Don't make it compulsory
Author's views opposing the compulsory seller's survey in residential property transactions
The announcement by the Communities Minister, Malcolm Chisholm that the Executive is to introduce a compulsory single survey scheme across Scotland has been met with anger and disbelief by many property professionals and sellers.
Many legal firms including my own took part in the Single Survey Pilot scheme after seminars were held in various cities explaining it. My firm became involved to ensure that our clients were aware of the possible benefits. A true pilot study would evaluate whether the pilot works in practice and whether there is a genuine demand for it in the market. Perhaps it was naive of me to think that the results would be properly analysed and then a decision made on those results as to whether or not to introduce it. The decision to impose a compulsory scheme only eight months into the scheme and with only 74 surveys came as a shock. A voluntary scheme is one thing (and for the avoidance of doubt I do think a voluntary scheme is acceptable), but a compulsory one is quite another.
What we have here is a tacit acknowledgment that the pilot has been a failure, but the Executive is going to impose it anyway despite the evidence of lack of enthusiasm for it by the selling public.
The poor will suffer most
If it becomes compulsory, as now proposed, it will mean that for the benefit of the relatively low percentage of transactions involving first time buyers, all sellers will suffer by having imposed on them up-front costs in the region of £600 to £700 to sell their home.
Poorer clients will suffer most. Sellers compelled by money problems to consider selling their house will not now be able to do so, ironically lessening supply and increasing demand. They would have to pay these costs at the outset, leaving some with no alternative but to surrender the keys to their lender, thus boosting repossession figures. Once the selling public in general realise the cost implications the Minister is likely to face significant resistance and opposition.
It is also the case that the market itself has adapted to the problem of multiple surveys. In Edinburgh, where as many as 12 people offered for the one property, a practice developed of solicitors and estate agents allowing offers to be lodged “subject to survey”. While this is not without its problems, it showed a willingness of the public and professionals to work together to find a solution and avoid expense, and practically meant there was only a single survey.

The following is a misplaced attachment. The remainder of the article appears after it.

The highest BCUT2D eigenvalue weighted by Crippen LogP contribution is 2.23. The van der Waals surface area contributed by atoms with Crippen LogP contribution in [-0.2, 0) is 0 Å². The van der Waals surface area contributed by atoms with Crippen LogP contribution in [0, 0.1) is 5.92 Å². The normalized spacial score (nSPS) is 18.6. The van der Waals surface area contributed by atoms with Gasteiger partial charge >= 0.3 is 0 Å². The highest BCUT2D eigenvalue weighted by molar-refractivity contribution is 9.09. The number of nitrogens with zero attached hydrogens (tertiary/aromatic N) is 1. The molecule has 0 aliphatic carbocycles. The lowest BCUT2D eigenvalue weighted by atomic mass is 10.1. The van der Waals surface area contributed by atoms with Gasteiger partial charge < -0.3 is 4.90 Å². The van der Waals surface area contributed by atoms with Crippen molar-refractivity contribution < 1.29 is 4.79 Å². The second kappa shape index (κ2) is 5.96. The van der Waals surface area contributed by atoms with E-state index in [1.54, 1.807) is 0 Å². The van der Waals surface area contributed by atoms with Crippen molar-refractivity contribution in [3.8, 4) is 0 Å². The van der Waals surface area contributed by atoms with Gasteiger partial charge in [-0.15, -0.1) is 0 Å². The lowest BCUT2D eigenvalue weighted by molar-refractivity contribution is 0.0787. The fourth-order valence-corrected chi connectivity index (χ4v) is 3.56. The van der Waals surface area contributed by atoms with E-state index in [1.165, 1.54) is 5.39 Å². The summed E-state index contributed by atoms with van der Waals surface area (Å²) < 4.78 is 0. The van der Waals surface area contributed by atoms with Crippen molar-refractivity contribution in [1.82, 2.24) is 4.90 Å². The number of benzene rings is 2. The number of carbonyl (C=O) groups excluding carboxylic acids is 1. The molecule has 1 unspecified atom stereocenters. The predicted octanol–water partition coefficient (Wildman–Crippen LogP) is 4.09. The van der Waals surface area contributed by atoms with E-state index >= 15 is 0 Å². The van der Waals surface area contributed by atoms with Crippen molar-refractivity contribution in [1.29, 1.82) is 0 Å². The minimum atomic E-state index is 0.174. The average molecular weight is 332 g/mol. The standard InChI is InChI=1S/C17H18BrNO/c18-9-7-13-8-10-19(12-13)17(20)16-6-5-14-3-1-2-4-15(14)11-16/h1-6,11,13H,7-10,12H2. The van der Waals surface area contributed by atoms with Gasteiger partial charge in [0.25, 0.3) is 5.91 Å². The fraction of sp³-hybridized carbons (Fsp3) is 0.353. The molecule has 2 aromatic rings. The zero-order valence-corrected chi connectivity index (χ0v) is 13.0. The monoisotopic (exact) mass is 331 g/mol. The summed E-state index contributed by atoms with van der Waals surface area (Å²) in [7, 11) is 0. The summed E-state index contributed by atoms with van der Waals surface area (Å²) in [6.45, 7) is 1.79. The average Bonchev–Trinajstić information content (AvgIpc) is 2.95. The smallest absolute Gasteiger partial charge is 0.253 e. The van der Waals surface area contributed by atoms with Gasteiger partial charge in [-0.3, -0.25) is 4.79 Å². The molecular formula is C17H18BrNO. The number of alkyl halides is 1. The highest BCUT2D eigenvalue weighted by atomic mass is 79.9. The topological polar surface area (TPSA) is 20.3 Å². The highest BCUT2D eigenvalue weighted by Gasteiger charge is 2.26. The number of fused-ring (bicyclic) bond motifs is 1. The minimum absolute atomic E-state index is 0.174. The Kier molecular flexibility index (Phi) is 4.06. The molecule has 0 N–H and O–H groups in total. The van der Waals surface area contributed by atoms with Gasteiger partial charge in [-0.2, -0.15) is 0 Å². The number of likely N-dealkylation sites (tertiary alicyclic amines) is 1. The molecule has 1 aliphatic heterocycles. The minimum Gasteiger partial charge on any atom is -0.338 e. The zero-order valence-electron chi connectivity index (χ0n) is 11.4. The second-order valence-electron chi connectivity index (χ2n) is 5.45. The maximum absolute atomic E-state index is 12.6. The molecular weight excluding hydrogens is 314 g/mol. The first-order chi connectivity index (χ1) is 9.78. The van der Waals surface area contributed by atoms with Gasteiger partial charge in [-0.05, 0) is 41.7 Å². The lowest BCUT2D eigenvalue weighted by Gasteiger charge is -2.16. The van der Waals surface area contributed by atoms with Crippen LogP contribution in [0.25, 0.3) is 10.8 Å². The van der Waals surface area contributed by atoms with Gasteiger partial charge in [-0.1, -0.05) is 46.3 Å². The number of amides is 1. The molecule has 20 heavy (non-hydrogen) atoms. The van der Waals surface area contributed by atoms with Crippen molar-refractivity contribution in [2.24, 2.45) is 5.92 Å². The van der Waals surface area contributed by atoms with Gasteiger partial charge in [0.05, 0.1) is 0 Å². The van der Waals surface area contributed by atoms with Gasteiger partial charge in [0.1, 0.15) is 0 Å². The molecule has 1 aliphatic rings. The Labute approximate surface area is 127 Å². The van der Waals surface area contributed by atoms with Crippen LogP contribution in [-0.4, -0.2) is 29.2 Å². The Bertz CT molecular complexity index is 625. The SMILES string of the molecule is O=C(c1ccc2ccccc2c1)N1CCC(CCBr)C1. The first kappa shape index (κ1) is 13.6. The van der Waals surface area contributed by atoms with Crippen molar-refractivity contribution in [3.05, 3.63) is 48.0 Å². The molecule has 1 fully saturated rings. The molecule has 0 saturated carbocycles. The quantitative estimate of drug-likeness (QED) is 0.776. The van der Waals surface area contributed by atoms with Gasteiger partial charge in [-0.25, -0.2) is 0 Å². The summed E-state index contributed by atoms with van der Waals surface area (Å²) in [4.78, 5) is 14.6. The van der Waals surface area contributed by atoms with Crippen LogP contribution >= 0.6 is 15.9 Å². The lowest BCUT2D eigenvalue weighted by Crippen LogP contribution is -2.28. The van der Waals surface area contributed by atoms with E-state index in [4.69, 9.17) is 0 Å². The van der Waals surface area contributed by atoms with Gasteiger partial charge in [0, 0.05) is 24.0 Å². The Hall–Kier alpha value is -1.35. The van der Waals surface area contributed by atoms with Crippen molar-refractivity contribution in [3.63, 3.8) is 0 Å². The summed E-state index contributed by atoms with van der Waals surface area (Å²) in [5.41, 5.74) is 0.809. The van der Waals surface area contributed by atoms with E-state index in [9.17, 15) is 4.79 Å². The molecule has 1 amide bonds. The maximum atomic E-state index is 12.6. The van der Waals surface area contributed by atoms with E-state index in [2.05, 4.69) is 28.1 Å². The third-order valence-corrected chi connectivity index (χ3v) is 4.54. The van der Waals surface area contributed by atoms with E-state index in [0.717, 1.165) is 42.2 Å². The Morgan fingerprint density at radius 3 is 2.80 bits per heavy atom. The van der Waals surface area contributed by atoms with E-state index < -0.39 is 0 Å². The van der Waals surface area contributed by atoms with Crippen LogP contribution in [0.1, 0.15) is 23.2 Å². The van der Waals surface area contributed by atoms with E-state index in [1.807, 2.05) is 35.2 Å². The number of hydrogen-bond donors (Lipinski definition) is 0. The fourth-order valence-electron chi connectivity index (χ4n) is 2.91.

The cost element has not been properly researched. While many first time buyers have had to pay multiple survey costs this will be insignificant compared to the cost to the selling public in general by adding around £700 to their bills for every single property for sale.
Sellers will pay
A problem for the Minister is that the proposed legislation appears to be anti-competitive. It is going to give no choice to sellers as to the type of survey they can instruct. At present there is a choice of a Scheme 1 valuation report, a Scheme 2 report, which is a housebuyer’s report (similar to the single survey type report which is effectively a Scheme 2 with a bell and whistle attached), and a structural survey report. The seller is now to have no choice.
Worse still is the fact that sellers will be bound to provide a survey which purchasers may not wish to accept and rely on because they do not trust the independence of the surveyor who prepared it. That will mean that many offerors will simply put in an offer to buy, stating that their price is inclusive of the cost of the single survey, but in practice it will make no difference to their offer.
A single survey report may also go out of date in a buyers’ market when properties are harder to sell, and presumably a further report will have to be commissioned at additional cost.
I fear that this may be the thin edge of the wedge and purchaser information packs will follow, comprising various reports obtained in advance of sale, available for examination by a purchaser. This may lead to another problem of multiple title examinations. The information has to be up to date as lenders will not accept dated reports. I would urge the Executive to restart the ScotLIS project instead, which would provide a single gateway to information from a wide variety of providers that can be accessed online and so can be provided speedily when required.
It is ironic that the pilot scheme by the Executive, involving positive participation of solicitors and other property professionals in a spirit of partnership and their devoting time to test the pilot, should end with such an arrogant dismissal of the co-operation and views of those property professionals, and views of the sellers who were not attracted to it. This authoritarian “nanny state” approach is not edifying, nor likely to foster co-operation by property professionals and their clients in future pilot schemes.
Ian C Ferguson is a partner in the Commercial and Property Department at Mitchells Roberton, Glasgow, and a Council Member of the Scottish Law Agents Society. The Society’s evidence submitted to the Communities Committee can be viewed at www.slas.co.uk.